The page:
Lauren: Well, we actually created higher rate limits as a product feature within Okta. Now, if you're a large customer, you know that you as a customer or potentially your customer's customers are going to be taking many transactions against Okta's systems, we know that we can provide this higher rate limit threshold to you with no manual intervention needed on behalf of engineering. Now, to scale out a little bit, I'm a technical program manager. I love planning. Even more than planning, I love planning to plan, and so we knew that we were going to have to start capacity planning. What do I mean by capacity planning?

Lauren: Well, we're taking inventory. That means all of our machines. We were looking at key usage stats within our systems. We were looking at things like rate limit requests that were coming in, so our rate limiting capacity. And then we did analysis on it, and these analyses helped us create many things like thresholds, and so while we're capacity planning, our analysis has allowed us to look at things like organic growth that our customers have per cell, do we need to add more inventory and our machines to make sure that our cells are able to handle customer transactions again, do we need to build a new cell, when do we need to start building that new cell, and also do we need to move orgs from cell to cell in order to balance.

Lauren: And, really, these thresholds have helped us in cost savings, and by savings I mean not only monetary savings like when we move from one old infrastructure to a new one. We can check and make sure we're not leaving old machines behind, so we're saving money that way, but really we're saving costs of time and energy and engineers, and we being able to identify manual processes that engineering was able to take and turn them into automated processes. And I'm going to hand it back over to John to talk a little bit about some of those automated processes that we're working on.

John: Thanks, Lauren. Yeah. As Lauren was mentioning we have a lot of environments, and we call them cells. But I'm just curious to make this relevant to all of you. How many of you have at least two environments that you need to deploy your code to in some lockstep fashion, like maybe a test in production environment? Raise them up high and keep them up there. Okay. How many people have three plus environments? Okay. How many people have five plus environments? Okay. So maybe that where we hit the region trade-off where now you're talking about multi-region. Yeah.

John: This problem exists in a lot of organizations. We need to have consistency going out through all of our environments, and it gets harder and harder the more environments you have. And you also have this trade-off where you're trying to ship all the time, you're trying to have velocity. And so we also have these other kind of hidden costs that you run into where maybe if you have a serial deployment through all of those different environments, it actually takes a day or longer to get your code out the door. So there's parallelism that we need to add, and there's also coordination challenges where one team might be trying to get one change out that depends on some infrastructure from another team.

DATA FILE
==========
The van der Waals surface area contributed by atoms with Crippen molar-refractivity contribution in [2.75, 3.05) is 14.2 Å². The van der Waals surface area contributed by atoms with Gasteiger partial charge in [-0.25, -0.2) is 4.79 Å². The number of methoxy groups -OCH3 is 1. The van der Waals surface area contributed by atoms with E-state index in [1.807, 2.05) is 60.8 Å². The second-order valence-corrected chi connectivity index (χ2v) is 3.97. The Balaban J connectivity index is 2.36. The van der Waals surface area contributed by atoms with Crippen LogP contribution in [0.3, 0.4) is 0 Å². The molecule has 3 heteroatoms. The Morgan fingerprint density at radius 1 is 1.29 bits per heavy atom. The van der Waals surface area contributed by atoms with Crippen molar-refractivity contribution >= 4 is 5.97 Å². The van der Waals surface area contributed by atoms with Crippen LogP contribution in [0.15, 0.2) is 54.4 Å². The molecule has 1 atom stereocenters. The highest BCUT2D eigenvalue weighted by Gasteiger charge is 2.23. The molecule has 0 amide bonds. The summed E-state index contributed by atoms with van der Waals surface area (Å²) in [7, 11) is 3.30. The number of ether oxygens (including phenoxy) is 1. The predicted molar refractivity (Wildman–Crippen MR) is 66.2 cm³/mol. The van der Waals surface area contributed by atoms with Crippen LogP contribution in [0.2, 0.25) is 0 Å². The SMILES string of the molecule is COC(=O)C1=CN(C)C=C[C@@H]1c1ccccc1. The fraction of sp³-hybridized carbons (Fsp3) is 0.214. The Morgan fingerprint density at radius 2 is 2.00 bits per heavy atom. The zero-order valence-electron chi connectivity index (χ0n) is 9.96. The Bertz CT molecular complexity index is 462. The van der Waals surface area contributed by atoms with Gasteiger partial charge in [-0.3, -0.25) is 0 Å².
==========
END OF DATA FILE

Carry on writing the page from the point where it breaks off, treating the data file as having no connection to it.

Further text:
John: And the challenge is that you want to have the ability to point a new artifact at a particular train and have it go out the door without having to go to each environment and run your deployment script. A lot of people are on this journey, and we've been on this journey for a while, this journey where you have an automated deployment, but you still have to go to each environment and kick it off.

John: And so the new abstraction that we've been working on is this concept of release trains, and it's this idea that you can take whatever form of artifact that you have, and you can rely on the fact that it's going to consistently go through every environment in production, and so if one team is working on rolling out a new cell or a new environment, a new region, and yet another set of teams is releasing two new services and five new code updates, they don't need to be all talking in lockstep because you have an automation system in place.

John: And so to go into a little bit more detail, the way we got into this is we started with the ECS runtime, and this was before Amazon had the EKS service or the Kubernetes as a service offering, and this became our model for any microservice at Okta, was to get it containerized in docker and then setup a tool that would be able to apply that change to every environment in production. We call that tool Conductor. And as we've been going we've been seeing that there's other parts of the system that could really benefit from this rigger.

John: I'm just curious. How many of you have Lambda somewhere in your infrastructure today? Okay. And how many of you, keep your hands up, if you have CI and CD for your Lambda? Okay, awesome. And how many of you have that working through every one of your environments so it actually goes on a train? There's no hands up for that part. Yeah. That's a challenge. And that's something that we've been working on and we recently released internally.